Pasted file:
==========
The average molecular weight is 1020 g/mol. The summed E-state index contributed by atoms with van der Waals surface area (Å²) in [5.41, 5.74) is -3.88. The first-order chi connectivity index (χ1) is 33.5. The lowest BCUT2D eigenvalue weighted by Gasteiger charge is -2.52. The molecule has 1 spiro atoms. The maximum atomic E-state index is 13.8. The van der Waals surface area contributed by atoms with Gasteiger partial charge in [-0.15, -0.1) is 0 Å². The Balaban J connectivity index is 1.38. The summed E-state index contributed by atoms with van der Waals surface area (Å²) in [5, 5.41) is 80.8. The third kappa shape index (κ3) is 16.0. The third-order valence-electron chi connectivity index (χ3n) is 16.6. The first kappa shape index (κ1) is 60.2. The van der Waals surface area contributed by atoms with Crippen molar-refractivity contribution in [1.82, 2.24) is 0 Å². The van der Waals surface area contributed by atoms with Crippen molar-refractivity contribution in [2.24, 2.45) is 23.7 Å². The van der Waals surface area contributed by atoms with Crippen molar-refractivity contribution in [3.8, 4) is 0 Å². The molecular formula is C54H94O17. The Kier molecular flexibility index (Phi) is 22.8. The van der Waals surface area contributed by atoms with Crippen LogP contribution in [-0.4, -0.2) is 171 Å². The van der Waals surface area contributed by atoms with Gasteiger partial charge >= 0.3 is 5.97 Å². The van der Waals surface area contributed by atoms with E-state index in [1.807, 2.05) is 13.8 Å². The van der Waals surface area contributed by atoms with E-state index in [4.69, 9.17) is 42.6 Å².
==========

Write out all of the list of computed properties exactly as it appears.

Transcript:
The average molecular weight is 1020 g/mol. The summed E-state index contributed by atoms with van der Waals surface area (Å²) in [5.41, 5.74) is -3.88. The first-order chi connectivity index (χ1) is 33.5. The lowest BCUT2D eigenvalue weighted by Gasteiger charge is -2.52. The molecule has 1 spiro atoms. The maximum atomic E-state index is 13.8. The van der Waals surface area contributed by atoms with Gasteiger partial charge in [-0.15, -0.1) is 0 Å². The Balaban J connectivity index is 1.38. The summed E-state index contributed by atoms with van der Waals surface area (Å²) in [5, 5.41) is 80.8. The third kappa shape index (κ3) is 16.0. The third-order valence-electron chi connectivity index (χ3n) is 16.6. The first kappa shape index (κ1) is 60.2. The van der Waals surface area contributed by atoms with Crippen molar-refractivity contribution in [1.82, 2.24) is 0 Å². The van der Waals surface area contributed by atoms with Crippen molar-refractivity contribution in [2.24, 2.45) is 23.7 Å². The van der Waals surface area contributed by atoms with Crippen molar-refractivity contribution in [3.8, 4) is 0 Å². The molecular formula is C54H94O17. The Kier molecular flexibility index (Phi) is 22.8. The van der Waals surface area contributed by atoms with Crippen LogP contribution in [-0.4, -0.2) is 171 Å². The van der Waals surface area contributed by atoms with Gasteiger partial charge >= 0.3 is 5.97 Å². The van der Waals surface area contributed by atoms with E-state index in [1.807, 2.05) is 13.8 Å². The van der Waals surface area contributed by atoms with E-state index in [4.69, 9.17) is 42.6 Å².